Does anyone else think it’s been an unusually long week? I am so very glad a weekend is coming and I am intending to do nothing in a very focused way. The week has been a tad stressful for me as, despite only being 41, I have been somewhat hormonally challenged of late, and fear that the old system is gradually grinding to a halt. The only reason I tell you this is that the college nurse suggested a rather surprising palliative, which I have just begun to try out. The nurse is the least voodoo-minded person I know, so you could have knocked me down with a feather when, during a conversation when ostensibly we were supposed to be talking about other things entirely, she suggested I try these magnets. ‘I’ve heard such good reports about them,’ she told me, ‘and other than the danger of sticking to filing cabinets, there don’t seem to be any side effects.’ Really, I do wish you could all meet my college nurse; she is such a delight. No one, but no one masters dry irony the way she does. Last year, when she was just back from a gall bladder operation, I asked her how it had gone. ‘Marvellous!’ she cried. ‘I loved it. Right up there on my top ten list of surgical interventions.’ But you have to hear the ongoing march of irony underneath her tones to really appreciate her for the gallows-humoured stand-up comic that she is, on the quiet.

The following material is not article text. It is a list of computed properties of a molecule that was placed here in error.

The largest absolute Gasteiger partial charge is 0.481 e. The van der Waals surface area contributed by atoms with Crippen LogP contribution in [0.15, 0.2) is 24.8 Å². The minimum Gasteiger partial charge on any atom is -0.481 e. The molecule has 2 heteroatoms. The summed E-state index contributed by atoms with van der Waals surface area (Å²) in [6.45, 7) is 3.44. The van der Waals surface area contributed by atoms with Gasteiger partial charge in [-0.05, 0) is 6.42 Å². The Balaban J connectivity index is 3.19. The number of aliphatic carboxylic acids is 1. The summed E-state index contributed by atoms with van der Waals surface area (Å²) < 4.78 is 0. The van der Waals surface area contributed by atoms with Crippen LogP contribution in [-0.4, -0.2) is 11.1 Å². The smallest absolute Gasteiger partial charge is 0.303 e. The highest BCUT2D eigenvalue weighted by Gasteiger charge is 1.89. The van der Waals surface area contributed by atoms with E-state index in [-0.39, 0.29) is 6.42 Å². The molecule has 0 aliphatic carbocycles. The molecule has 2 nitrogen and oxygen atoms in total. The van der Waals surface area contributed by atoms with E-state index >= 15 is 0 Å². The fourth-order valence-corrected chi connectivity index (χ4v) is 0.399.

So I tripped off to the chemist and duly kitted myself out with the mysterious magnets. The main one is fashioned like a rather enormous flat-fronted pear drop. Alas, the people in design clearly became over-excited at a vital point in the process, as it is also purple and sparkly. Now, really, what were they thinking? On no one’s terms could this be a fashion accessory. Anyway, the big magnet you place against your skin, below the belly button and then there is another small circular magnet that holds it in place through one’s knickers. It made me think of a sort of rewriting of The Matrix for the menopausal. Before I had even got the thing home, I was alerted to its formidable powers, as I became attached wholly unexpectedly to the metal bar alongside the checkout conveyor belt in Marks and Spencer. I spent a whole 30 seconds wondering why I simply wasn’t making the progress I intended in the queue. The magnet wasn’t fixed to me at that point, I hasten to add, just in the plastic bag I was carrying, but it gave me quite a shock. When I stepped forward to start loading up my shopping, it swung forward with a muffled thh-doing! and attached itself once again. I was having the hardest time stuffing my groceries away and keeping it clear of the rail and trying not to succumb to hysterical giggles. I admit after that it took a couple of days for me to screw up the courage to try it out, because who knew what trouble it was capable of getting me into? On the plus side, I thought about sitting down on all the stuffed chairs and regaining the loose change that falls out of my husband’s pockets. In the end, the biggest difficulty is keeping the silly thing in place. I think you are supposed to commit to granny pants, or some kind of large, tight, inflexible undergarment, and I am not quite ready to go there yet. But I can walk backwards and forwards in front of the fridge in perfect safety.